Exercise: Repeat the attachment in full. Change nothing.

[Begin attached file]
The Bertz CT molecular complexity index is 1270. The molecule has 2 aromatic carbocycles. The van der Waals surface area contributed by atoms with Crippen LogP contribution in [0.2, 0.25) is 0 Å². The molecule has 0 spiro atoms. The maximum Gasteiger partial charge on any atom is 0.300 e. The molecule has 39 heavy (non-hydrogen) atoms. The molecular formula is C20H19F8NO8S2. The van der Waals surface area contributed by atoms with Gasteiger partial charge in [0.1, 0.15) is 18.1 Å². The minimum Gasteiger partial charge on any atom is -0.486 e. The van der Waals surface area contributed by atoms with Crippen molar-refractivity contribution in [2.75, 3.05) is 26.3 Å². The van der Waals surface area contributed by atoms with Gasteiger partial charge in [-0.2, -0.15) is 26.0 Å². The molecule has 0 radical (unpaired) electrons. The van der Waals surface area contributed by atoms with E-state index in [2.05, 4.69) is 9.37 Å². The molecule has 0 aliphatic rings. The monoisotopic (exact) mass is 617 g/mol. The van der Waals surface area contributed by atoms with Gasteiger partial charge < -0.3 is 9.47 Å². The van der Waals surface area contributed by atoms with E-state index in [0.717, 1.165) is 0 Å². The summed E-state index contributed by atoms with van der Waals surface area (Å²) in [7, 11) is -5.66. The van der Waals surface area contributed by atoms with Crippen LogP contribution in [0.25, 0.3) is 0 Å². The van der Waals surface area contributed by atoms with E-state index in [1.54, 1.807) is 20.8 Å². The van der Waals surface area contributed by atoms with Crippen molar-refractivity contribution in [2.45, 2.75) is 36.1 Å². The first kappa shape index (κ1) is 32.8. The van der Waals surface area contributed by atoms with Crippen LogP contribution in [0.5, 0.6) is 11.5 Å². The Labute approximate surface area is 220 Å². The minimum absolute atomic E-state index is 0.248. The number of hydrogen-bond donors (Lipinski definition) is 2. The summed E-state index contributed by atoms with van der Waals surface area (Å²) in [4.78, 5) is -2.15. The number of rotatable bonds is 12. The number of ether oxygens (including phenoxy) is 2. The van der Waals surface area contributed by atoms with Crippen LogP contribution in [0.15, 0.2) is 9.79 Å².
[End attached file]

The Bertz CT molecular complexity index is 1270. The molecule has 2 aromatic carbocycles. The van der Waals surface area contributed by atoms with Crippen LogP contribution in [0.2, 0.25) is 0 Å². The molecule has 0 spiro atoms. The maximum Gasteiger partial charge on any atom is 0.300 e. The molecule has 39 heavy (non-hydrogen) atoms. The molecular formula is C20H19F8NO8S2. The van der Waals surface area contributed by atoms with Gasteiger partial charge in [0.1, 0.15) is 18.1 Å². The minimum Gasteiger partial charge on any atom is -0.486 e. The van der Waals surface area contributed by atoms with Crippen molar-refractivity contribution in [2.75, 3.05) is 26.3 Å². The van der Waals surface area contributed by atoms with Gasteiger partial charge in [-0.2, -0.15) is 26.0 Å². The molecule has 0 radical (unpaired) electrons. The van der Waals surface area contributed by atoms with E-state index in [2.05, 4.69) is 9.37 Å². The molecule has 0 aliphatic rings. The monoisotopic (exact) mass is 617 g/mol. The van der Waals surface area contributed by atoms with Gasteiger partial charge < -0.3 is 9.47 Å². The van der Waals surface area contributed by atoms with E-state index in [0.717, 1.165) is 0 Å². The summed E-state index contributed by atoms with van der Waals surface area (Å²) in [7, 11) is -5.66. The van der Waals surface area contributed by atoms with Crippen LogP contribution in [0.25, 0.3) is 0 Å². The van der Waals surface area contributed by atoms with E-state index in [1.54, 1.807) is 20.8 Å². The van der Waals surface area contributed by atoms with Crippen molar-refractivity contribution in [2.45, 2.75) is 36.1 Å². The first kappa shape index (κ1) is 32.8. The van der Waals surface area contributed by atoms with Crippen LogP contribution in [0.5, 0.6) is 11.5 Å². The Labute approximate surface area is 220 Å². The minimum absolute atomic E-state index is 0.248. The number of hydrogen-bond donors (Lipinski definition) is 2. The summed E-state index contributed by atoms with van der Waals surface area (Å²) in [4.78, 5) is -2.15. The number of rotatable bonds is 12. The number of ether oxygens (including phenoxy) is 2. The van der Waals surface area contributed by atoms with Crippen LogP contribution in [0.15, 0.2) is 9.79 Å².